• Choose to exclude certain friends, only show certain friends, or show no one their live location (also known as ‘Ghost Mode’).
  • Decide to pause or turn off location sharing at any time. Doing so will not notify the other user – however, they may still have access to the address through Apple/Google Maps.

Ghost Mode

Snapchat does not offer any automatic location privacy – Snap Map is on by default. The only form of location privacy available is called ‘Ghost Mode’. This tool allows users to remove all live location features from the app. For a step-by-step process on how to activate Ghost Mode, check out our online safety centre.

It’s worth mentioning that enabling Ghost Mode removes the user from the Snap Map entirely. A young person may not want to completely disappear, especially if their friends are using the app as well. In this case, they are able to choose specific friends to share their location with in settings (as well as users they do not want to have access to that information).

Screenshot of ghost mode on Snapchat


While Snapchat created previous features like Live Location to mitigate risks, there does not seem to be the same intention behind Meet Up. As with any location sharing app or platform, there is always a risk to sharing this personal information. Remember: live location and/or addresses should only be shared with trusted family and friends. Revealing location or a personal address could result in:

  • Random visits or appearances from other users who have not been invited. There have been reports of this happening online, and while none of them have detailed specific malicious activity, it has caused prolonged paranoia in the entire household.
  • Another user screenshotting the address, using a second device to capture location information, or sharing this information with others, without the user’s knowledge or consent, for malicious purposes.
  • A young person being coerced or pressured into sharing the feature with someone they don’t know in person. For example, when setting up a meeting with someone for the first time that they’ve met online or on a dating app.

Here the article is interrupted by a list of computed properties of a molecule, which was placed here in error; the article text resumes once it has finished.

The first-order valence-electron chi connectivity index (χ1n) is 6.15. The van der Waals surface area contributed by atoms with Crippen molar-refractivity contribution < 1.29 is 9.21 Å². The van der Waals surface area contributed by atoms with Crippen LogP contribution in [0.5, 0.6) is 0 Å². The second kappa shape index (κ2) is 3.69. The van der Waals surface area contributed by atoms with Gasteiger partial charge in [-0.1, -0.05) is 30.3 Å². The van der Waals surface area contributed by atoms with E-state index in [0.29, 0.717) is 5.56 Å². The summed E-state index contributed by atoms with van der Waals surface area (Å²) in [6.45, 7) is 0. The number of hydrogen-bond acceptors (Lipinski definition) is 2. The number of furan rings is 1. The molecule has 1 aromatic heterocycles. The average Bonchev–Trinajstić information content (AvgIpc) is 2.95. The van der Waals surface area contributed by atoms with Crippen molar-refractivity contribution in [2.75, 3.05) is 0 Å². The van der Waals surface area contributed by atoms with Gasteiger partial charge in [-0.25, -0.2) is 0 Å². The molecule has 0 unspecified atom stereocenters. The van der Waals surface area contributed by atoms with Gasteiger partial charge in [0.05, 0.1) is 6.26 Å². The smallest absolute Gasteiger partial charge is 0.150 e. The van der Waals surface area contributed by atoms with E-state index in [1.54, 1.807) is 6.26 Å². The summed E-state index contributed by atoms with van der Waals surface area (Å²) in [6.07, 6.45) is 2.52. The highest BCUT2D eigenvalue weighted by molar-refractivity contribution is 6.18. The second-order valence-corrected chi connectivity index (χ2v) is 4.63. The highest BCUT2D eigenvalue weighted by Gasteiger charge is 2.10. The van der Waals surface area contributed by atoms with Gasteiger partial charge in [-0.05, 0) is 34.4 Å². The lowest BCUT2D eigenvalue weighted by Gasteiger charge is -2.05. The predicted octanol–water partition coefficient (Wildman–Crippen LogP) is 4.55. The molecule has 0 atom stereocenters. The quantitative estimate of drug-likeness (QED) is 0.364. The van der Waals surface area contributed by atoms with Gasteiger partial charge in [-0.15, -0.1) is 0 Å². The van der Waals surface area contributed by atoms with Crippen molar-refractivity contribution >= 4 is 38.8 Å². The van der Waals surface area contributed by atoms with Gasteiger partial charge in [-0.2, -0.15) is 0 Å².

• Young people who are in unhealthy relationships or friendships unknowingly exposing their location to their abusers. This includes those who are victims of domestic abuse from parents, carers, or other adults in their life.
  • Unwanted visits from bullies, abusers, or stalkers that could escalate into forms of harassment, threats, or assault. This could alienate or endanger victims (and their families) further, especially if a work, school, or home address is used.

There have been previous concerns regarding Snapchat’s original map sharing feature, Snap Map. In one reported case, a child sex abuser was convicted after using the tool to target and force young girls into sending child sexual abuse imagery.

Top Tips

To help you keep the young person in your care safe online, follow the advice below.

  • Talk about the culture behind online friendships. Remind them that they should only share personal details with friends who they trust and who they know in-person.
  • Keep location details private. Emphasise the importance of not sharing their location or personal details with strangers or someone they don’t know very well.
  • Remind them they can talk to you. Encourage them to tell you first if someone asks them to share their location, whether on Snapchat or any other app/platform.
  • Discuss location sharing features. Ask them why they might want to use a location sharing feature and what they believe its benefits are. It’s important not to interrupt, get frustrated or angry at their reasons as this may stop them from confiding in you if there’s something wrong (e.g. if they’re being pressured into sharing their location).
  • Turn on privacy settings. Learn how to do this together by downloading the app yourself. Ensure your young person knows how to turn on ‘Ghost Mode’ and how to use allow/block features.
  • Establish guidelines and rules. Check with how your young person is using Snapchat, and who they interact with. Knowing if they are likely to accept a friend request from a stranger is important, as some young people may not take issue with this.
  • Outline who they can talk to. Check that the young person in your care can identify their trusted adults if they ever experience anything on Snapchat that upsets or makes them feel worried.